The CMA honored Anderson with its Horizon Award in 1983, and 10 years later the Academy of Country Music acknowledged his enormous contributions by presenting him its rarely conferred Career Achievement Award.
Anderson co-wrote three songs for Nobody's Got It All-"I Ain't Afraid Of Dying" and the life-chronicling "Go To Town" (both with Dean Dillon) and the tenderly reassuring "I Love You Again" (with Craig Wiseman). With Chris Knight and Wiseman's "It Ain't Easy Being Me" as a vehicle, Anderson raises self-sabotage and self-loathing to a high art. "The guy [in the song] is pretty hard on himself," the singer concedes with typical understatement.
"Atlantic City" earned its place on the album in quite a roundabout way. Anderson first heard the song on The Band's collection Jericho, which his songwriting sister, Donna, gave him. "I really did like the song," Anderson says. He adds,however, that he had no intention of recording it until his new producers played it for him and asked what he thought. "I said, 'It's a great song, but that's Levon [Helm] singing it, and I don't cover Levon. He's kind of like Ray Charles. You just don't jump on songs cut by Ray Charles or Levon.' But while we were discussing it, we got the news that [Helm's fellow Band founder] Rick Danko has passed away. I said, 'You know, maybe it's a sign that we should go in and try it anyway and see how it turns out.'"
The late Kent Robbins-who helped craft such Anderson hits as "Straight Tequila Night" and "I Wish I Could Have Been There"-also co-wrote (with Layng Martine Jr) the title cut for the new album. Anderson, who says he was drawn to the message as much as the sound, had the song on hold for a year before he took it into the studio. His sister, Donna, and his bass player, Michael Anderson (no relation), contributed the haunting "Appalachian Blue." Hot country newcomer Eric Heatherly and co-writer Michael White chipped in with the wise, gentle ballad "The Call." Al Anderson and Billy Lawson's "You Ain't Hurt Nothin' Yet," the first single from the album, sermonizes on the nature of real agony.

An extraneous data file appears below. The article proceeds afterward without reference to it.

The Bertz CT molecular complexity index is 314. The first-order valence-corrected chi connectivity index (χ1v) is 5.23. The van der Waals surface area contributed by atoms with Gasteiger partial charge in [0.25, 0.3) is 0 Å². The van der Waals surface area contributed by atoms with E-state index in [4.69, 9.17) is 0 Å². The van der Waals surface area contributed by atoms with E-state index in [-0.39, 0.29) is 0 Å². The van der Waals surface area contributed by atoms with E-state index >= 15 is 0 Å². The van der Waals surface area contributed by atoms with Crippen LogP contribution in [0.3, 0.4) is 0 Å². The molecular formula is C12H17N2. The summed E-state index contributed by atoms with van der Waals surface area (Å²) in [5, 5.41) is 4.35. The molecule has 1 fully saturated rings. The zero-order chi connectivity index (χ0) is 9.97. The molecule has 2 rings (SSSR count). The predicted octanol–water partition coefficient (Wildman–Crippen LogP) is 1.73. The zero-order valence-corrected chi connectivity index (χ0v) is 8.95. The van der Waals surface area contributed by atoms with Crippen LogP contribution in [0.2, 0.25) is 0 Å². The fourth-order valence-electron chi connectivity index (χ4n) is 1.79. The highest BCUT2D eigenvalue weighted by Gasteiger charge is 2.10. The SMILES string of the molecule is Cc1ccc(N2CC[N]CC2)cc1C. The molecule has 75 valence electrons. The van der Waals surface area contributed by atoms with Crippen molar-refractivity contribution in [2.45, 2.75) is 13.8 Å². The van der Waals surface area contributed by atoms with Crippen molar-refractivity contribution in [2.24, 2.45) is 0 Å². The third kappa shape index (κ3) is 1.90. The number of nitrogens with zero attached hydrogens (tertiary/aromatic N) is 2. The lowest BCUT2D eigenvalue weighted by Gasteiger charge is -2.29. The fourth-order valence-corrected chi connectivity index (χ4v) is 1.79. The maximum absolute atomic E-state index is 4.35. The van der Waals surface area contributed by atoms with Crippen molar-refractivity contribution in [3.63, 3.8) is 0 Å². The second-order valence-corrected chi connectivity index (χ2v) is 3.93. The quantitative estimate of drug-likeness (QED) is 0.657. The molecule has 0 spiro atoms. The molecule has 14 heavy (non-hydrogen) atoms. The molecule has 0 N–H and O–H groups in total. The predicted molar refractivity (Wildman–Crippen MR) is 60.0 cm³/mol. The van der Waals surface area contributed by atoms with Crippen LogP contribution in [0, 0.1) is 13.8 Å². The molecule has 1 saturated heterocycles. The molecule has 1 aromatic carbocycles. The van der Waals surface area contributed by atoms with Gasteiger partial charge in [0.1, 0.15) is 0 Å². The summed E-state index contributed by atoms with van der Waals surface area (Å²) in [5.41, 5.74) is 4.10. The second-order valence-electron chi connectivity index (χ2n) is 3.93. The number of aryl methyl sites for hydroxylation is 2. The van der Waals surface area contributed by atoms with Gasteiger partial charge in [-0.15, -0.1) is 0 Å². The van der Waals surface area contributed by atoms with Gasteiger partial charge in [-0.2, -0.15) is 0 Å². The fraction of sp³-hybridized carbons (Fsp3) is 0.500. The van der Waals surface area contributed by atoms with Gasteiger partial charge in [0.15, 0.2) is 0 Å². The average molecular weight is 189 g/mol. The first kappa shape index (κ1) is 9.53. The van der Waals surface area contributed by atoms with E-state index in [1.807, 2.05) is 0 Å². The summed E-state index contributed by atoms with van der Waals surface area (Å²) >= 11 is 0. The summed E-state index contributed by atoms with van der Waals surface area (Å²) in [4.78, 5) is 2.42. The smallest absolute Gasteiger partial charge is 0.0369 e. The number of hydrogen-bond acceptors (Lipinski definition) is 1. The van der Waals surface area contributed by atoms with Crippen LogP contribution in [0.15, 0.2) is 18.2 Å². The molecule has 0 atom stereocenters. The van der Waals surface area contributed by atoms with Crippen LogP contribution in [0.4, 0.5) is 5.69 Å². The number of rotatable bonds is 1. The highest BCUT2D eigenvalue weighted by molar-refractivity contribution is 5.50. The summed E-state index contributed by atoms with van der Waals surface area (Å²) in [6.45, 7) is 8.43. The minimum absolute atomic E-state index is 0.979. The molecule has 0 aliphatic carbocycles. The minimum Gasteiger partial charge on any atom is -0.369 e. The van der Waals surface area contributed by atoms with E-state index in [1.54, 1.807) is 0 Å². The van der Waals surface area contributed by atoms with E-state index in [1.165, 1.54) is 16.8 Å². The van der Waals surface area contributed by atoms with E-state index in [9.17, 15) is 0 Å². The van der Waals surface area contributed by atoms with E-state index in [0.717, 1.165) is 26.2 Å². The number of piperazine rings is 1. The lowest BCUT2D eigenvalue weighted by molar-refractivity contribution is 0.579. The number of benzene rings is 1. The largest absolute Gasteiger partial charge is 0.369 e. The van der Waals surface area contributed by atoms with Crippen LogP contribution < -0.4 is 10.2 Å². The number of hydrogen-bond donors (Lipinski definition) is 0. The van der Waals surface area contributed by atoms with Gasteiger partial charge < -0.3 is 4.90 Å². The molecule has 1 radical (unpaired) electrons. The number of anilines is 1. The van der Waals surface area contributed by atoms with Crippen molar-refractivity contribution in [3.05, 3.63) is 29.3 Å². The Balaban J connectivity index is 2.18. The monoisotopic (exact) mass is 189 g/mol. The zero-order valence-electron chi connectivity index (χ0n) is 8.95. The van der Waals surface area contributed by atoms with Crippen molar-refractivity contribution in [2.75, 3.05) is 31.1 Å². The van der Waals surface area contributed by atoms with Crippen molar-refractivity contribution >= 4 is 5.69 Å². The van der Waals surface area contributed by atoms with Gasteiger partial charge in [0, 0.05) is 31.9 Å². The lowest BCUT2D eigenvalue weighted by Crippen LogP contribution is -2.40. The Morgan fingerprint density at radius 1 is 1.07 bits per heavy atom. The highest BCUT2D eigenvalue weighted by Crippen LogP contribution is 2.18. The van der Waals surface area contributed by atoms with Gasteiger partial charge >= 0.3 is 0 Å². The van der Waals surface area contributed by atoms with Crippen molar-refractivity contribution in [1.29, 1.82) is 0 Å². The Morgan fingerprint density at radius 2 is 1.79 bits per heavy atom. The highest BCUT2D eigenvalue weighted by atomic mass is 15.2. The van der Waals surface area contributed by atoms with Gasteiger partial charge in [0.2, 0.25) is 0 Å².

"Baby's Gone Home To Mama," Shawn Camp and Herb McCullough's tongue-in- cheek domestic lament, affords Anderson the opportunity to plumb the absurdities of a breakup-and to take comfort in its positive side effects ("I miss her a lot, but at least she took the little Chihuahua").
"Five Generations Of Rock County Wilsons" came from the pen of Anderson's long-time friend, John Scott Sherrill. "John Scott wrote our first No. 1, 'Wild And Blue,'" Anderson notes. "I was with him not long after he wrote this particular song, and he played it for me then. I've always loved it. But it's one of those songs-kind of like 'Seminole Wind'-that you tend to puzzle over, wondering if anybody's going to like it, other than the people who might actually be involved in these situations."
Anderson had no such qualms about recording "The Big Revival." This lyrical scenario of the triumphs and pitfalls of faith-based "snake handling" appealed instantly to the singer's keen comic sensibilities. With a cartoonish twinkle in hiseye, he sketches out an idea for an accompanying music video: "If I could just get up the nerve to hold up a snake about that long [he sweeps his hands three feet apart] and then bite him in half right at the end of the video, I believe we could sell a million records."
Now at the peak of his vocal power, Anderson brings to this newest album the passion of a newcomer and the cool awareness of an elder statesman.